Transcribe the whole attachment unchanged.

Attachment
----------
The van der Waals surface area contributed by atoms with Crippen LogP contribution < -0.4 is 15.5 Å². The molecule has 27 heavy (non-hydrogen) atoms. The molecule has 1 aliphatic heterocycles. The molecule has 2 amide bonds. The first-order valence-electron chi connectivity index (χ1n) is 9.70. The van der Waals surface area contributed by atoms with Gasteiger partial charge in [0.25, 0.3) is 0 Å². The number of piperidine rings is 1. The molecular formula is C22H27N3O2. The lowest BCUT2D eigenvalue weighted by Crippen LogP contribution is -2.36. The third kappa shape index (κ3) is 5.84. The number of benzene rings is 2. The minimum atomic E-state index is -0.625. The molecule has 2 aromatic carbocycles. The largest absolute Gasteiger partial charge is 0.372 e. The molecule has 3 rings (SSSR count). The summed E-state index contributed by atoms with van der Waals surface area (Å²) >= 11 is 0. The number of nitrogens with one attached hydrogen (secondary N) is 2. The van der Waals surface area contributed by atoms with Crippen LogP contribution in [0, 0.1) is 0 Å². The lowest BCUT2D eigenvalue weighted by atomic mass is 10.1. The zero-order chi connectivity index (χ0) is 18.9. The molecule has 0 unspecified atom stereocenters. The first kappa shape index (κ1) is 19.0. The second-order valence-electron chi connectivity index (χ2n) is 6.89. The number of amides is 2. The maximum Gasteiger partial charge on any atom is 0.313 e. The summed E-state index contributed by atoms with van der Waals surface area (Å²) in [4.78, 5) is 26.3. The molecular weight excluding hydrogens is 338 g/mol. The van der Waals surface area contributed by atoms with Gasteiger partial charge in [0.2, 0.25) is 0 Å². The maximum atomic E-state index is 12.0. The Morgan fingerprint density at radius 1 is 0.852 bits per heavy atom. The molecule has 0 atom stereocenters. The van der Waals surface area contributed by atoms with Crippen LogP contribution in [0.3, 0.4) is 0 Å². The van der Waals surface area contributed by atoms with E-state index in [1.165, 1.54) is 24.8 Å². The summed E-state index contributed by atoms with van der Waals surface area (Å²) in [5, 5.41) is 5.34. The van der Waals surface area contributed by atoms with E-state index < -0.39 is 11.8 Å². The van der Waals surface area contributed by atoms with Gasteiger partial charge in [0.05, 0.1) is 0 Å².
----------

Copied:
The van der Waals surface area contributed by atoms with Crippen LogP contribution < -0.4 is 15.5 Å². The molecule has 27 heavy (non-hydrogen) atoms. The molecule has 1 aliphatic heterocycles. The molecule has 2 amide bonds. The first-order valence-electron chi connectivity index (χ1n) is 9.70. The van der Waals surface area contributed by atoms with Gasteiger partial charge in [0.25, 0.3) is 0 Å². The number of piperidine rings is 1. The molecular formula is C22H27N3O2. The lowest BCUT2D eigenvalue weighted by Crippen LogP contribution is -2.36. The third kappa shape index (κ3) is 5.84. The number of benzene rings is 2. The minimum atomic E-state index is -0.625. The molecule has 2 aromatic carbocycles. The largest absolute Gasteiger partial charge is 0.372 e. The molecule has 3 rings (SSSR count). The summed E-state index contributed by atoms with van der Waals surface area (Å²) >= 11 is 0. The number of nitrogens with one attached hydrogen (secondary N) is 2. The van der Waals surface area contributed by atoms with Crippen LogP contribution in [0, 0.1) is 0 Å². The lowest BCUT2D eigenvalue weighted by atomic mass is 10.1. The zero-order chi connectivity index (χ0) is 18.9. The molecule has 0 unspecified atom stereocenters. The first kappa shape index (κ1) is 19.0. The second-order valence-electron chi connectivity index (χ2n) is 6.89. The number of amides is 2. The maximum Gasteiger partial charge on any atom is 0.313 e. The summed E-state index contributed by atoms with van der Waals surface area (Å²) in [4.78, 5) is 26.3. The molecular weight excluding hydrogens is 338 g/mol. The van der Waals surface area contributed by atoms with Gasteiger partial charge in [0.2, 0.25) is 0 Å². The maximum atomic E-state index is 12.0. The Morgan fingerprint density at radius 1 is 0.852 bits per heavy atom. The molecule has 0 atom stereocenters. The van der Waals surface area contributed by atoms with Crippen LogP contribution in [0.3, 0.4) is 0 Å². The van der Waals surface area contributed by atoms with E-state index in [1.165, 1.54) is 24.8 Å². The summed E-state index contributed by atoms with van der Waals surface area (Å²) in [5, 5.41) is 5.34. The van der Waals surface area contributed by atoms with E-state index < -0.39 is 11.8 Å². The van der Waals surface area contributed by atoms with Gasteiger partial charge in [0.05, 0.1) is 0 Å².